Editor’s note: This post is part of a series featuring excerpts from the recently published book, The Startup Owner’s Manual, written by serial entrepreneurs-turned-educators Steve Blank and Bob Dorf. Come back each week for more how-tos from this 608-page guide.
It used to be that start-ups began with the “entrepreneur’s vision,” which was usually a highly product-centric idea for a company. Only much later–and after much agonizing–would the founder discover the idea itself didn’t amount to a complete business model.
That era in start-ups is over. Or at least it should be.
Using the Customer Development process along with the business model canvas first developed by Alexander Osterwalder, it’s possible to assemble a far more detailed version of your “vision” that includes the nine most important elements of any successful business (we’ll get to what those are below). With that in hand, you can validate your vision with the only possible “validators”–your potential customers. As customers applaud or pan elements of the business model, you iterate the model and pivot over time based on that feedback. The constantly updated business model becomes a “scorecard” for monitoring progress as you go through the Customer Discovery phase.
And that’s how you develop an idea based on more substantive stuff than just vision.
9 Most Important Elements of a Business
Osterwalder’s business canvas helps illustrate how a company intends to make money. It’s made up of nine key points that represent any company’s complete business (for much more detail, read either The Startup Owner’s Manual or Osterwalder’s Business Model Design (Wiley).
In step one of Customer Discovery, you’ll first summarize (and then develop a one- or two-page brief) about each of the following:
1. Value Proposition: the product/service, its features and benefits or uniqueness vs. competition; size of the market opportunity; and the MVP or minimum viable product that best illustrates the product as quickly as possible to elicit customer feedback early
2. Customer Segments: who your customer is and what problems the product solves
3. Channels: how you’ll distribute and sell your product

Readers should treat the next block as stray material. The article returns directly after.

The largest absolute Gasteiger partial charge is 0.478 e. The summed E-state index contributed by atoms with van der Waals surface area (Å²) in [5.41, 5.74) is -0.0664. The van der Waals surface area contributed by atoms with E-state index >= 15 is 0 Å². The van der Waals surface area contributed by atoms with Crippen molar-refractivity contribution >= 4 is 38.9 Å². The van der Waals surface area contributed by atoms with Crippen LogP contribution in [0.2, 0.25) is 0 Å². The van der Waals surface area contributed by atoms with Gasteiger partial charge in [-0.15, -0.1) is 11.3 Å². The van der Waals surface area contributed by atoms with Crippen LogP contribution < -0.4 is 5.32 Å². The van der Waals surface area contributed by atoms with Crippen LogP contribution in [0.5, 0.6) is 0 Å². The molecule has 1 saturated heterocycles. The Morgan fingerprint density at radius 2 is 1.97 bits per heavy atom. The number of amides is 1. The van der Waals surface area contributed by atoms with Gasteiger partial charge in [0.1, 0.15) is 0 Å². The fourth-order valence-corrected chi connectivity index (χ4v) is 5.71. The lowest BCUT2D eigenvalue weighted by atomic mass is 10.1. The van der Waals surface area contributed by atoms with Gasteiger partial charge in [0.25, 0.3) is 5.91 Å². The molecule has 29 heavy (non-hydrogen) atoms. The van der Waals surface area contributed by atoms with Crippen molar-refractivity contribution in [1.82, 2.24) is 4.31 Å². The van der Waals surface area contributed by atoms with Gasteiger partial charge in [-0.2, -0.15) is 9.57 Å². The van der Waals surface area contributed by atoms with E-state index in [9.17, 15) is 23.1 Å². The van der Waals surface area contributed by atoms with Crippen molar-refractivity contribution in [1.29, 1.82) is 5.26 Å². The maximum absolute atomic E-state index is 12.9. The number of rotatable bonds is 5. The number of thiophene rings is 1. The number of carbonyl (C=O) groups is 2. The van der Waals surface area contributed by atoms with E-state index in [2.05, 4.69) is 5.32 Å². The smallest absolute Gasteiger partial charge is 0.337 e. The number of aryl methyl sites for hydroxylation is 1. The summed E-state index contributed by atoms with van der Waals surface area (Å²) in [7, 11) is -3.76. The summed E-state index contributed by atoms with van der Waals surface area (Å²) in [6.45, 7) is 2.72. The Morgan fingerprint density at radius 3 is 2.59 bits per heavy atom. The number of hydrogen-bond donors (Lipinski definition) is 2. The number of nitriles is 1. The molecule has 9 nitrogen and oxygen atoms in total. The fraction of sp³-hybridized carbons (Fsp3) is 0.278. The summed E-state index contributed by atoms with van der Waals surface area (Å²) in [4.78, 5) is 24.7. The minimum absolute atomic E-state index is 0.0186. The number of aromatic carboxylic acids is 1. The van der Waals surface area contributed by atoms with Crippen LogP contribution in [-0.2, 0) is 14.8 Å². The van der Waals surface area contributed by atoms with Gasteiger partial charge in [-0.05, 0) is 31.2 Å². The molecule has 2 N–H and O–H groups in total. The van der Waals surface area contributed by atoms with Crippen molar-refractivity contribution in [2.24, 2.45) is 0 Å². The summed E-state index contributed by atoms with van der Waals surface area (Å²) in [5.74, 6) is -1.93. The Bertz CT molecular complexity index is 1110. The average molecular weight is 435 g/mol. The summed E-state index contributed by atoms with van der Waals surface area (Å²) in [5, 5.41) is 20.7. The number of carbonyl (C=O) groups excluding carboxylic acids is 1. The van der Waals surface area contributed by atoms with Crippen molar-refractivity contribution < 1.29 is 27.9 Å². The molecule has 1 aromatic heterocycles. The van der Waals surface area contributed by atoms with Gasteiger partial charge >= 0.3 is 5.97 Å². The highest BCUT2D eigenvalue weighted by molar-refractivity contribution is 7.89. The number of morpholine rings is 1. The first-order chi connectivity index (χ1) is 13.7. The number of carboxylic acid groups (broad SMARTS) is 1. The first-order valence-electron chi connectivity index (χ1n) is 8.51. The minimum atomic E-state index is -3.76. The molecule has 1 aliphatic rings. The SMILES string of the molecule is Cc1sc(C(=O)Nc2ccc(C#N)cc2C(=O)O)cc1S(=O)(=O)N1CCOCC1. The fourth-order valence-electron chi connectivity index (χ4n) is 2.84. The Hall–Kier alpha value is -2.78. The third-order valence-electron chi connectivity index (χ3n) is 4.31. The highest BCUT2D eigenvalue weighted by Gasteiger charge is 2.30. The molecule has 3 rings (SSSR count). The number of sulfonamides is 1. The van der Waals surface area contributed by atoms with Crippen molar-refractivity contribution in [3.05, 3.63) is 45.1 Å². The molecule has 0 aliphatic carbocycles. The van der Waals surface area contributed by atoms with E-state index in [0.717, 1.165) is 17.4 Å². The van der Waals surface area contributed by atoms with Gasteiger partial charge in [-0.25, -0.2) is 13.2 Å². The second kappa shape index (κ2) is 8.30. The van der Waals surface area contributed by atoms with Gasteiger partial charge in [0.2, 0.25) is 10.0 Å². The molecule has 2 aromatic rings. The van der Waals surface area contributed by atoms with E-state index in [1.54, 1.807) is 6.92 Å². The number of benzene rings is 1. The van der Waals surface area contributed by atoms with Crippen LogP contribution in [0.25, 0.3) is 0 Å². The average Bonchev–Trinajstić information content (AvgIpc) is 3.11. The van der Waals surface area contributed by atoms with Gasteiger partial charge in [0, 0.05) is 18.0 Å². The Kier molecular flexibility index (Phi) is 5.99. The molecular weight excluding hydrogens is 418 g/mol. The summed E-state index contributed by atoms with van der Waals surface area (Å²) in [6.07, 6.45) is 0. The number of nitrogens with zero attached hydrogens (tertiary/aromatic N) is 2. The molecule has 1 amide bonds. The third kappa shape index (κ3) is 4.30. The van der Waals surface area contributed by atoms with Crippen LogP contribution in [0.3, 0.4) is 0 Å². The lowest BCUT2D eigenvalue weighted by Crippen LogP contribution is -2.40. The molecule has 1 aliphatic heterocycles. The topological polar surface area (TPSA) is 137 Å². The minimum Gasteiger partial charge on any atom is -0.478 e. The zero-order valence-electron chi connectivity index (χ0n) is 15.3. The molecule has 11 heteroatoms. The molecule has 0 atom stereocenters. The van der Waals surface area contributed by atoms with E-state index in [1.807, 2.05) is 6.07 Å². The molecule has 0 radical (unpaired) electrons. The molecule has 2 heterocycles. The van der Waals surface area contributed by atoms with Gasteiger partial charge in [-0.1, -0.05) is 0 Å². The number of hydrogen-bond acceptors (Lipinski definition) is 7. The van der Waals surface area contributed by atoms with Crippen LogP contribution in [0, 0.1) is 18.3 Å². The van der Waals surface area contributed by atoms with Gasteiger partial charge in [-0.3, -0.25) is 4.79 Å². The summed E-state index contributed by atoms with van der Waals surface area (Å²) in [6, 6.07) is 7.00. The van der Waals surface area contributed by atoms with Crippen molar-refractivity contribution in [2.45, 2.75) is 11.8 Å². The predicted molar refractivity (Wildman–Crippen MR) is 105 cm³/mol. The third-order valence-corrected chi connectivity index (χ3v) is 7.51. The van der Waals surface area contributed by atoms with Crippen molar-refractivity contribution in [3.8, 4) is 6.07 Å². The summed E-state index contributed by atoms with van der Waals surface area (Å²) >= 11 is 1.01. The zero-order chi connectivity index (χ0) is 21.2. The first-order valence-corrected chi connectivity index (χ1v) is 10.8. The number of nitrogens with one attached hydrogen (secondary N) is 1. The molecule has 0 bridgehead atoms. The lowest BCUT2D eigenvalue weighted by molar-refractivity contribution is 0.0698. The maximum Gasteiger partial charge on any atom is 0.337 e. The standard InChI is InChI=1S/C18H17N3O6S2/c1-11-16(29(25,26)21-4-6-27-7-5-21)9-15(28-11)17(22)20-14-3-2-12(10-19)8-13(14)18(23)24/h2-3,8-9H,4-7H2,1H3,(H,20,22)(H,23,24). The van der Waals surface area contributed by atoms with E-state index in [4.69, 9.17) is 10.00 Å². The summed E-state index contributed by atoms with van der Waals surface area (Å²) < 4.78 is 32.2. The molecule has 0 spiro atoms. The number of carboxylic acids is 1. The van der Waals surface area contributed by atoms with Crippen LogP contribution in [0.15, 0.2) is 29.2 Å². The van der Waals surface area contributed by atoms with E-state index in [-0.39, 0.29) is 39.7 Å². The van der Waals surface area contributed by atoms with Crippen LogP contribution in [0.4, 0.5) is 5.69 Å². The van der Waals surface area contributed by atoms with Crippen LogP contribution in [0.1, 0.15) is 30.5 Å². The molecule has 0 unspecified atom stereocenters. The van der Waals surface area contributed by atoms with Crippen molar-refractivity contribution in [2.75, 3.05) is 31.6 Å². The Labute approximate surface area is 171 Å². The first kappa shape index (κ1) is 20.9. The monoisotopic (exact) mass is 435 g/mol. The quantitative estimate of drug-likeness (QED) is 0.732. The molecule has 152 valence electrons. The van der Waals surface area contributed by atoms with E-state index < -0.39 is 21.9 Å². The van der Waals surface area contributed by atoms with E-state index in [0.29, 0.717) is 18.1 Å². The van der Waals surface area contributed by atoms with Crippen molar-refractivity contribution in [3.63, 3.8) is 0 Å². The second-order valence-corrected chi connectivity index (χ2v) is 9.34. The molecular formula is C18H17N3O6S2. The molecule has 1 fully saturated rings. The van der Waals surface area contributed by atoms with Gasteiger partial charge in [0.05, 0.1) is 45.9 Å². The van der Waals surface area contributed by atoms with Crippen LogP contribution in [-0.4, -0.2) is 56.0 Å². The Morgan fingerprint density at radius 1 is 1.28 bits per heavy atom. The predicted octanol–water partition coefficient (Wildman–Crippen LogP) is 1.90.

4. Customer Relationships: how you’ll create demand
5. Cost Structure: the fixed and variable costs required to operate your business
6. Key Activities: the tasks the company must perform to succeed
7. Key Resources: suppliers, commodities, or other essential elements of the business
8. Key Partners: other enterprises essential to success of the business
9. Revenue Streams: revenue and profit sources and size
In the earliest stages of business model development, it’s often most helpful to start with the first four elements at the heart of most businesses.
Testing the Model
Step two of Customer Discovery involves testing your above list of hypotheses with customers, preferably in face-to-face interviews. At least once a week, update the canvas to reflect any pivots or iterations, highlighting in red the changes from the last week. After you and your team agree on the changes to your business model, integrate them into what becomes your new canvas for the week (with accepted changes then shown in black). During the next week note any new changes again in red. Then repeat, repeat, repeat.
Don’t expect every customer or channel prospect you interview to have a valid opinion on every aspect of the business model. Some users will know a great deal about the features they’d like to see, and perhaps about competition. Others will know more about how the company buys products, some will know about how much the company might pay, or how serious the problem actually is. Most will offer good feedback about the way they learn about new products in their industry.
Your team’s job is to get as much feedback as possible using the Customer Discovery method to assemble a credible, validated “mosaic” that over time will affirm or validate all nine sets of business model hypotheses.
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